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PPI | Policy Report | March 11, 2020
The Class Action Fairness Act
Curbing Unfairness and Restoring Faith in our Judicial System
By Walter Dellinger


Editor's Note: The full text of this policy report is available in Adobe PDF format, only. (Requires Adobe Acrobat Reader.)

Introduction

A rapidly growing number of class actions that are being filed in some of our state courts appear to be doing more harm than good. Under the current regime, most participants in those cases -- not just the defendants -- tend to be losers. The states whose courts have honorably decided not to play class action games are, contrary to fundamental federalism principles, being forced to transfer authority over their citizens' claims and the interpretation of their own laws to other states whose courts seem to have an insatiable appetite for such lawsuits. Consumers are paying a big price as well. Even though they are supposed to be the beneficiaries of these lawsuits, there is mounting evidence that much (if not most or all) of whatever monetary recoveries are obtained in state court class actions often go to the counsel who brought the actions, not the persons on whose behalf they supposedly were filed. And consumers are ultimately paying the bill for those recoveries in the form of a "litigation tax" that must be added to the prices they pay everyday for products and services. As The Washington Post recently editorialized, "no component of the legal system is more prone to abuse" than class actions.

The Framers of the U.S. Constitution actually foresaw -- and tried to prevent -- the types of problems that are raised by these class actions when they gave federal courts "diversity jurisdiction" over cases that involve interstate commerce. Unfortunately, the federal statutes exercising that constitutional authority were drafted before the evolution of the modern class action lawsuit and have been interpreted to exclude most interstate class actions from federal court. The upshot is that even multimillion dollar cases, brought on behalf of tens of thousands of class members living in all 50 states, with outcomes that set national policy, are heard in state (not federal) courts. Some members of the bar have seized on this opportunity, searching out and finding state court venues where the judges will readily certify cases for very lucrative treatment as either class actions or their kin, mass joinder actions.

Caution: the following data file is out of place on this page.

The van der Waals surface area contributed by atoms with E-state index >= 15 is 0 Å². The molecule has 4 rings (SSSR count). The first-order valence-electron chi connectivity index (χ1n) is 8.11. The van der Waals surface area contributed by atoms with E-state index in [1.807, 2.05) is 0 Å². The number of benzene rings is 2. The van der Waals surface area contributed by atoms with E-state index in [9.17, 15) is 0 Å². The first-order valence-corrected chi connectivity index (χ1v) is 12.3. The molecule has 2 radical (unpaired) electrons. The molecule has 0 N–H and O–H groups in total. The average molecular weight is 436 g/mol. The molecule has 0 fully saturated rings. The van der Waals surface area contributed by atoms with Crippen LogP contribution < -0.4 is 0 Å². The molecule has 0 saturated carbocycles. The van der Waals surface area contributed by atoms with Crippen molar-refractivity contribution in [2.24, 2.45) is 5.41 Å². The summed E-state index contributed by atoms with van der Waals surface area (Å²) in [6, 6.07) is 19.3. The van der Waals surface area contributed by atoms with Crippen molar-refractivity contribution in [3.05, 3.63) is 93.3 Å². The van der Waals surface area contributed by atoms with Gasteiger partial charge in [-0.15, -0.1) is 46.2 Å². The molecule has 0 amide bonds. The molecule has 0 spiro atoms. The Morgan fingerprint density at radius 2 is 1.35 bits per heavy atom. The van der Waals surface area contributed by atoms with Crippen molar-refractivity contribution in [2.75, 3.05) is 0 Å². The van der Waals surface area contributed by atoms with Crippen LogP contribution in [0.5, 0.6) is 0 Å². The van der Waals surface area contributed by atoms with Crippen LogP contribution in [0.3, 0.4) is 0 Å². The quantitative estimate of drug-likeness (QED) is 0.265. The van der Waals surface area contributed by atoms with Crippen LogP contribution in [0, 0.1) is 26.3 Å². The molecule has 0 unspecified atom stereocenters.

Last year, the House of Representatives passed a bill -- the Class Action Fairness Act of 2002 -- that would correct this anomaly and ensure that multistate class actions can be heard in federal courts. Similar legislation was introduced in the Senate in February and in the House last week. These bills would establish a concept of diversity jurisdiction that would allow the largest interstate class actions into federal court, while preserving exclusive state court control over smaller, primarily intrastate disputes. As several major newspaper editorial boards -- ranging from the Post to the Wall Street Journal -- have recognized, enactment of such legislation would go a long way toward curbing unfairness in certain state court class actions and restoring faith in the fairness and integrity of the judicial process.


Download the full text of this report. (PDF)

Walter Dellinger is a partner at O'Melveny & Myers LLP and is the Douglas Maggs Professor of Law at Duke University. He served as assistant attorney general, 1993-1996, and as acting solicitor general of the United States, 1996-1997.



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